Hunting Story: North of The Wall
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- Last updated: 31/07/2017
Completely exhausted, I follow my partner Michael and our guide Timothy onto the next hill. It’s already the third one that day and it does not seem to want to end. Whenever I think, finally, we have reached the top, the next summit is already emerging. It is not just the slope that makes my legs heavy, as we are blown by an icy, stormy wind and the ground is anything but easy to traverse. Sometimes it is frozen and slippery, others it is swampy and I sink to the ankles or stumble over the countless grass tussocks. Why do I do this at all, becuase it’s what hunting is all about?
I often have to listen to the story of a pheasant hunt in the countryside that Michael was invited to by a friendly hunter, and is always enthusiastic about this journey. Perfectly organised hunting, proper gun dogs and all this in front of a picturesque backdrop. Unfortunately, it was not in the Highlands, but the southern part of your country, which was also enchanting. This quickly made it clear which destination was still on our list; the Scottish Highlands. Since we are always on the lookout for a special adventure, it should not be a typical deer hunt for the rut, but a proper stalk in the middle of winter. The whole thing with as much snow and ice as possible; great idea, love it!
The right estate is found quickly. The Brae Roy Lodge is just a few miles south of the most famous hole in Europe. Who does not know her, the still living story of the sea monster Nessie? In order to get to your country there are countless possibilities. Flying, tunnel or ferries are available. We choose the boat over the Channel from Dunkirk to Dover. Unfortunately, we arrived in the middle of the night and so we do not get to see the famous white cliffs. Instead, we notice in a few minutes that here in England it‘s much different. You drive on the wrong side of the road, kilometers are miles, the clock wants to be put back an hour, and next to Harry Potter there is also a queen!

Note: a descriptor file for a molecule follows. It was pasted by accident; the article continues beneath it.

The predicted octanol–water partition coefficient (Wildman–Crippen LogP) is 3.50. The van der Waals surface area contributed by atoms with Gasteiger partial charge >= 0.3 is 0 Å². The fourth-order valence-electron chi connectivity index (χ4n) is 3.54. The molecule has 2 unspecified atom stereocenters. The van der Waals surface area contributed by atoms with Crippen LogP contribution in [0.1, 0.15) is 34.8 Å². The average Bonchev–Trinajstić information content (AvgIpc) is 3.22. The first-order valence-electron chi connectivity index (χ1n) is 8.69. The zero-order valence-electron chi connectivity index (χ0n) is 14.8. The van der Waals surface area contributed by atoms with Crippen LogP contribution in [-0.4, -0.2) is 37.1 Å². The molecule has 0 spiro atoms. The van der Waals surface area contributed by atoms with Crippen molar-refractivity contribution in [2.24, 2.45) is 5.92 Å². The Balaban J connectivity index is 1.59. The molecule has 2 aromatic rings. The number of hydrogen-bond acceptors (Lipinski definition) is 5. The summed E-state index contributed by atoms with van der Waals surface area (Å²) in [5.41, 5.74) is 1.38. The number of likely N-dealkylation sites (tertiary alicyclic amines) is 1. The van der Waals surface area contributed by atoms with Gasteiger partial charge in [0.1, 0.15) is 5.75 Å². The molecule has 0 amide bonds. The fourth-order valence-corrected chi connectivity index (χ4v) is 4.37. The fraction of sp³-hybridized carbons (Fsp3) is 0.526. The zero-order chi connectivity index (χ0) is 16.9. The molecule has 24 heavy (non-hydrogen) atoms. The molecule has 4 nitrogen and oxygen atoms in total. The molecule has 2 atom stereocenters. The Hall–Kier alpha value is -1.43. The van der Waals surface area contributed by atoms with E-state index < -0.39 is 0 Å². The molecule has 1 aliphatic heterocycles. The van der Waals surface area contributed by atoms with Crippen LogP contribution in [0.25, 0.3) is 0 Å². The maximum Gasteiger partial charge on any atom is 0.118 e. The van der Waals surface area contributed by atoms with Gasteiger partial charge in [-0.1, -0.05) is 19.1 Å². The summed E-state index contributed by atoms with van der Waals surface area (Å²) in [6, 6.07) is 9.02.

900 kilometers, in addition to countless roundabouts, are still ahead of us and so we decide to stay in a resting place in our Land Rover Defender with a camping cab on the back. Surprised, we find the next morning that parking costs more than two hours, charged aprox €20 and pay before continuing. We are rewarded for our efforts and about 10-hours latter we reach the Scottish Highlands. “I have never been more solitary,” wrote the German writer Theodor Fontane on his journey through the Highlands. Without knowing where he was still going, we believe him.
Unfortunately, it was not snowy, so we look into green valleys and on countless hills, which are scattered like sugar hats. On the only driveway into the area, we cross some creaking wooden bridges and have to be careful not to get any sheep under the wheels. The route ends at a farm entrance of a large estate and we have reached our destination: the Brae Roy Lodge. We are already expecting it and it is just as Michael described it. The ghillies were wearing the traditional hunting tweeds, with plus-fours, leggings, necktie, self-made walking stick and deerstalker cap, which we know from the Sherlock Holmes films.
It does not look silly or old-fashioned, it simply fits into this scenery and bears witness to the tradition awareness of hunting in Scotland. After a warm welcome, we sort our kit out, so straight on to a metal stag at 100 yards for a check zero. In Germany, Michael installed the CDS (Custom Dial System) on a Leupold VX 6 scope. A ballistic turret dedicated for the Savage Hog Hunter rifle he is using and Hornady 30-06 Springfield, 178-grain Precision Hunter ammunition. Let’s see how it will prove itself on this hunt. The Savge is moderated and as expected the shot hits on the zero point on the steel, so we are ready!